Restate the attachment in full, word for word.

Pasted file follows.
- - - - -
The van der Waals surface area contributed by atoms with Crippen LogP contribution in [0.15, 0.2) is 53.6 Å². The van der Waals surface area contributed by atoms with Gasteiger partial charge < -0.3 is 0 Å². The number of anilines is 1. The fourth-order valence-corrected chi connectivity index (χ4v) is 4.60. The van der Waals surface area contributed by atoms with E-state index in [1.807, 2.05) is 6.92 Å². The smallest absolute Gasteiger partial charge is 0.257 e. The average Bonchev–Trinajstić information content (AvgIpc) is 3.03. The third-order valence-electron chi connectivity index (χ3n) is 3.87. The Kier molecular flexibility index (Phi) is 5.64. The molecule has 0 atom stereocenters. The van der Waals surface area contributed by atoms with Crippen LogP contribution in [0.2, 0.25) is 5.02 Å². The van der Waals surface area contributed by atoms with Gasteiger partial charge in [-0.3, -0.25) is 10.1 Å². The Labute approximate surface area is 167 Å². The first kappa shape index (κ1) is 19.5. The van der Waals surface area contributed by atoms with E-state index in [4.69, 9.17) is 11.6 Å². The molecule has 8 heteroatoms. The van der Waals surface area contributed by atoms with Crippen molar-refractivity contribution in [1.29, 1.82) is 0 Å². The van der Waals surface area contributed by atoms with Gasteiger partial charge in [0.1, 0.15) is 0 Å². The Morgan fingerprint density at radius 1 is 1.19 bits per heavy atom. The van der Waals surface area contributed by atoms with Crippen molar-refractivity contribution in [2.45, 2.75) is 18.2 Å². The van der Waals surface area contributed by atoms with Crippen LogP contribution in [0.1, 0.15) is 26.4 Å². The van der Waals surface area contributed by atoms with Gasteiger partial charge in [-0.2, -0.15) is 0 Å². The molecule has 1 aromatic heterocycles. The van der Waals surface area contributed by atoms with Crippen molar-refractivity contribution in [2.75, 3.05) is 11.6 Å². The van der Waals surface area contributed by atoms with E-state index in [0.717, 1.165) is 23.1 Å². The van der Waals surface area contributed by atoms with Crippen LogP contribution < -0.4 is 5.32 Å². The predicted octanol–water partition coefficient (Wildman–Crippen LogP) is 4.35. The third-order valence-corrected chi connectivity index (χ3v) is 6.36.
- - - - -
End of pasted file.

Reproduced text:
The van der Waals surface area contributed by atoms with Crippen LogP contribution in [0.15, 0.2) is 53.6 Å². The van der Waals surface area contributed by atoms with Gasteiger partial charge < -0.3 is 0 Å². The number of anilines is 1. The fourth-order valence-corrected chi connectivity index (χ4v) is 4.60. The van der Waals surface area contributed by atoms with E-state index in [1.807, 2.05) is 6.92 Å². The smallest absolute Gasteiger partial charge is 0.257 e. The average Bonchev–Trinajstić information content (AvgIpc) is 3.03. The third-order valence-electron chi connectivity index (χ3n) is 3.87. The Kier molecular flexibility index (Phi) is 5.64. The molecule has 0 atom stereocenters. The van der Waals surface area contributed by atoms with Crippen LogP contribution in [0.2, 0.25) is 5.02 Å². The van der Waals surface area contributed by atoms with Gasteiger partial charge in [-0.3, -0.25) is 10.1 Å². The Labute approximate surface area is 167 Å². The first kappa shape index (κ1) is 19.5. The van der Waals surface area contributed by atoms with E-state index in [4.69, 9.17) is 11.6 Å². The molecule has 8 heteroatoms. The van der Waals surface area contributed by atoms with Crippen molar-refractivity contribution in [1.29, 1.82) is 0 Å². The van der Waals surface area contributed by atoms with Gasteiger partial charge in [0.1, 0.15) is 0 Å². The Morgan fingerprint density at radius 1 is 1.19 bits per heavy atom. The van der Waals surface area contributed by atoms with Crippen molar-refractivity contribution in [2.45, 2.75) is 18.2 Å². The van der Waals surface area contributed by atoms with Crippen LogP contribution in [0.1, 0.15) is 26.4 Å². The van der Waals surface area contributed by atoms with Gasteiger partial charge in [-0.2, -0.15) is 0 Å². The molecule has 1 aromatic heterocycles. The van der Waals surface area contributed by atoms with Crippen molar-refractivity contribution in [2.75, 3.05) is 11.6 Å². The van der Waals surface area contributed by atoms with E-state index in [0.717, 1.165) is 23.1 Å². The van der Waals surface area contributed by atoms with Crippen LogP contribution < -0.4 is 5.32 Å². The predicted octanol–water partition coefficient (Wildman–Crippen LogP) is 4.35. The third-order valence-corrected chi connectivity index (χ3v) is 6.36.